Dec 19, 2016 04:13 AM EST
Researchers Catches Deep-Sea Ghost Shark On Film [Video]
Researchers from the Monterey Bay Aquarium Research Institute in California have released the first-ever video of a ghost shark. This type of fish is rarely seen by people since it lives way down the ocean.
According to National Geographic, ghost sharks are also known as chimaeras. They are described as "dead-eyed, wing-finned fish." Ghost sharks are from the same family as sharks and rays. They split off from the other groups about 300 million years ago, though.
Dave Ebert, program director for the Pacific Shark Research Center at Moss Landing Marine Laboratories revealed that, in 2009, the institute sent a remotely-operated vehicle (ROV), on several dives to depths of up to 6,700 feet in California and Hawaii waters. They were not actively looking for ghost sharks, though, when they stumbled upon one.
In Monterey Bay Aquarium Research Institute's official website, it was noted that the ghost shark in the footage is the Hydrolagus trolli. It is commonly called the pointy-nosed blue chimaera. It was first named in 2002 and is known to live in deep waters near Australia, New Zealand and New Caledonia. It had not been officially identified anywhere in the Northern Hemisphere until now.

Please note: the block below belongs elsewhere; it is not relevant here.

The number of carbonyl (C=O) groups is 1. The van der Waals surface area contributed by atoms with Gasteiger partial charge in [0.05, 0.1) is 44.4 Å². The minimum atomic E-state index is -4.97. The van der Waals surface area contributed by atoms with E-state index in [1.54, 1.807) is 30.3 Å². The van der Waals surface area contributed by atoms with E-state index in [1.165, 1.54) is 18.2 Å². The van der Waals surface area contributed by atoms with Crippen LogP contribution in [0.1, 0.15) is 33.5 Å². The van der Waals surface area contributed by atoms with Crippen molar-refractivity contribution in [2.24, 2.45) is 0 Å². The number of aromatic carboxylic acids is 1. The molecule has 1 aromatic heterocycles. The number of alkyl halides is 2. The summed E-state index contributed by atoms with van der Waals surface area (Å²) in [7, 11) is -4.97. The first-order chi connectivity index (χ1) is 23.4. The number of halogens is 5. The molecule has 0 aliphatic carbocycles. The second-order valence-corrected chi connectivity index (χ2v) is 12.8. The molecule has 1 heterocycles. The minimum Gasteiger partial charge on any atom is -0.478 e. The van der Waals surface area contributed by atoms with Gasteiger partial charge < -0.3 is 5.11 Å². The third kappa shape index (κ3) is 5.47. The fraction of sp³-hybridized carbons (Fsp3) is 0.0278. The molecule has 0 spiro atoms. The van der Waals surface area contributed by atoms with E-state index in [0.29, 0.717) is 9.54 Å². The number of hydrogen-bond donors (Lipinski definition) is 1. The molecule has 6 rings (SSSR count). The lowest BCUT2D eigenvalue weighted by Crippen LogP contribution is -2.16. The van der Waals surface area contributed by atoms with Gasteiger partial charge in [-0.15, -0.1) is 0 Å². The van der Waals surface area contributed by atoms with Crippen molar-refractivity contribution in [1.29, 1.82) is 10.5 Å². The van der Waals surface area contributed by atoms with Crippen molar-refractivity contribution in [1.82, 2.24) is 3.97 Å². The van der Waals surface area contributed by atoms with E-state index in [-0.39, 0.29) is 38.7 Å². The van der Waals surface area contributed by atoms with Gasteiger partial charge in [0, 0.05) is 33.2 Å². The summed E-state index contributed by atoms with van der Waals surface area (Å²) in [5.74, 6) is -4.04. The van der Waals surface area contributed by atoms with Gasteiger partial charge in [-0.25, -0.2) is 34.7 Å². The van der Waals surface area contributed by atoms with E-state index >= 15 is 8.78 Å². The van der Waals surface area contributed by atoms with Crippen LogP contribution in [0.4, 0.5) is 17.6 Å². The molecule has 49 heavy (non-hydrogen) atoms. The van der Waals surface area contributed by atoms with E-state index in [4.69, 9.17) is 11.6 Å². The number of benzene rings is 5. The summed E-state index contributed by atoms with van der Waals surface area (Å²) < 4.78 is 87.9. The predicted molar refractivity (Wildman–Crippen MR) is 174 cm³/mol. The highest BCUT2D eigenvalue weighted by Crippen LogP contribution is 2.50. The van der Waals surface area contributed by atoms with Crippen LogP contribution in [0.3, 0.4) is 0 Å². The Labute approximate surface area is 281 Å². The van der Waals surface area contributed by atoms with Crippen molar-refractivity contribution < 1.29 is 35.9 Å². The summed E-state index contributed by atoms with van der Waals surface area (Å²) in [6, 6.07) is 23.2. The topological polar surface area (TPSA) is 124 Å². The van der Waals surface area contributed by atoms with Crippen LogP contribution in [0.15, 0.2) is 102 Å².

Chimaeras' bodies are similar to sharks since they are not stiffened by bones. Instead, they have plates and bone-like bits of cartilage. Ghost sharks are common in the deep sea and have 38 known species around the world.
Researchers are unsure whether the ghost shark caught on film is truly the Hydrolagus trolli. It is possible that it is a new species of chimaera.
It was noted that the researchers still need to collect one ghost shark and bring it out of the ocean. This is so that they can make detailed measurements of its fins and other body parts. Catching one would also enable them to perform DNA analysis on its tissue.
"The only way we can collect these species is by trawling," marine biologist Dominique Didier said via Yahoo News. "So, it's like a snapshot. Imagine trying to understand species distribution in Lake Michigan and you sample the lake using a Dixie cup. Trawling the ocean is like that."
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